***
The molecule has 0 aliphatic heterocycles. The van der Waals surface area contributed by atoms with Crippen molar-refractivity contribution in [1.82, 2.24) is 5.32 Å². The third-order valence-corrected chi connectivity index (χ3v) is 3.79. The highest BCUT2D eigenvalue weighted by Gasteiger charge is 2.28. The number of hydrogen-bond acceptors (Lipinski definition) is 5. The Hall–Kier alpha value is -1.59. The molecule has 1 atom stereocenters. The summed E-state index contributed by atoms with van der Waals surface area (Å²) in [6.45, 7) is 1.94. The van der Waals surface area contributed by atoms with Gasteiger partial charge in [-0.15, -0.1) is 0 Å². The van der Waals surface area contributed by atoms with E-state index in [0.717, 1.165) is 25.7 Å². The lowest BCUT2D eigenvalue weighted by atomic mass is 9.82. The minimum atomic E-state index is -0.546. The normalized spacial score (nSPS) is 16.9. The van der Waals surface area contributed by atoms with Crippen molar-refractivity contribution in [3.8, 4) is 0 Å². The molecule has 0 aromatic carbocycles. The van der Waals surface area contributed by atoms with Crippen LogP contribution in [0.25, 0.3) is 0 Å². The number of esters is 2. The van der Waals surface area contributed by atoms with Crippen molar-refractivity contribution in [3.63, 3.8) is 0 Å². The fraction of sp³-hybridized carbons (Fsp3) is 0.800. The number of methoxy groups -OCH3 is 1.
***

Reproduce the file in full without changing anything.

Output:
The molecule has 0 aliphatic heterocycles. The van der Waals surface area contributed by atoms with Crippen molar-refractivity contribution in [1.82, 2.24) is 5.32 Å². The third-order valence-corrected chi connectivity index (χ3v) is 3.79. The highest BCUT2D eigenvalue weighted by Gasteiger charge is 2.28. The number of hydrogen-bond acceptors (Lipinski definition) is 5. The Hall–Kier alpha value is -1.59. The molecule has 1 atom stereocenters. The summed E-state index contributed by atoms with van der Waals surface area (Å²) in [6.45, 7) is 1.94. The van der Waals surface area contributed by atoms with Gasteiger partial charge in [-0.15, -0.1) is 0 Å². The van der Waals surface area contributed by atoms with E-state index in [0.717, 1.165) is 25.7 Å². The lowest BCUT2D eigenvalue weighted by atomic mass is 9.82. The minimum atomic E-state index is -0.546. The normalized spacial score (nSPS) is 16.9. The van der Waals surface area contributed by atoms with Crippen molar-refractivity contribution in [3.8, 4) is 0 Å². The molecule has 0 aromatic carbocycles. The van der Waals surface area contributed by atoms with Crippen LogP contribution in [0.25, 0.3) is 0 Å². The number of esters is 2. The van der Waals surface area contributed by atoms with Crippen molar-refractivity contribution in [3.63, 3.8) is 0 Å². The fraction of sp³-hybridized carbons (Fsp3) is 0.800. The number of methoxy groups -OCH3 is 1.